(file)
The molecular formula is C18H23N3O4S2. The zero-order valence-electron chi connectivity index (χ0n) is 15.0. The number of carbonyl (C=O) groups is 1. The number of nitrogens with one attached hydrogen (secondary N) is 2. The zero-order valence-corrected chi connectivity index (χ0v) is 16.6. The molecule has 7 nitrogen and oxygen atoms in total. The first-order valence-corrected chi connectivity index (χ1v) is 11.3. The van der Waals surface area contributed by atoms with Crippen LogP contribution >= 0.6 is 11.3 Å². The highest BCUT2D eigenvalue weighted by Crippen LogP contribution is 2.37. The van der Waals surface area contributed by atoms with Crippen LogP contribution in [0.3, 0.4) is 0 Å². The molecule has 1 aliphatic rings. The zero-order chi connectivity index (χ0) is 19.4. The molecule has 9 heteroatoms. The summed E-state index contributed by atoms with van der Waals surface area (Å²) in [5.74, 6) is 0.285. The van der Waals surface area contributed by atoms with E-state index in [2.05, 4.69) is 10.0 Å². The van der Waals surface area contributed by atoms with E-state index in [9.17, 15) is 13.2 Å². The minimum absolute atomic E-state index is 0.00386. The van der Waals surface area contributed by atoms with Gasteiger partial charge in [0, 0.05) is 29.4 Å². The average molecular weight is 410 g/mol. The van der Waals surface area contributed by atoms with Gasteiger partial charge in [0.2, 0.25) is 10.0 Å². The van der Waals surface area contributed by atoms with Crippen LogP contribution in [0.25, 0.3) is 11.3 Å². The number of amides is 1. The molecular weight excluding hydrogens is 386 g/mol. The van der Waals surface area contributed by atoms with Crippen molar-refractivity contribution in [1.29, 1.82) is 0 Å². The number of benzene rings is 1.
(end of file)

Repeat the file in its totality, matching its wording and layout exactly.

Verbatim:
The molecular formula is C18H23N3O4S2. The zero-order valence-electron chi connectivity index (χ0n) is 15.0. The number of carbonyl (C=O) groups is 1. The number of nitrogens with one attached hydrogen (secondary N) is 2. The zero-order valence-corrected chi connectivity index (χ0v) is 16.6. The molecule has 7 nitrogen and oxygen atoms in total. The first-order valence-corrected chi connectivity index (χ1v) is 11.3. The van der Waals surface area contributed by atoms with Crippen LogP contribution >= 0.6 is 11.3 Å². The highest BCUT2D eigenvalue weighted by Crippen LogP contribution is 2.37. The van der Waals surface area contributed by atoms with Crippen LogP contribution in [0.3, 0.4) is 0 Å². The molecule has 1 aliphatic rings. The zero-order chi connectivity index (χ0) is 19.4. The molecule has 9 heteroatoms. The summed E-state index contributed by atoms with van der Waals surface area (Å²) in [5.74, 6) is 0.285. The van der Waals surface area contributed by atoms with E-state index in [2.05, 4.69) is 10.0 Å². The van der Waals surface area contributed by atoms with E-state index in [9.17, 15) is 13.2 Å². The minimum absolute atomic E-state index is 0.00386. The van der Waals surface area contributed by atoms with Gasteiger partial charge in [0, 0.05) is 29.4 Å². The average molecular weight is 410 g/mol. The van der Waals surface area contributed by atoms with Gasteiger partial charge in [0.2, 0.25) is 10.0 Å². The van der Waals surface area contributed by atoms with Crippen LogP contribution in [0.25, 0.3) is 11.3 Å². The number of amides is 1. The molecular weight excluding hydrogens is 386 g/mol. The van der Waals surface area contributed by atoms with Crippen molar-refractivity contribution in [1.29, 1.82) is 0 Å². The number of benzene rings is 1.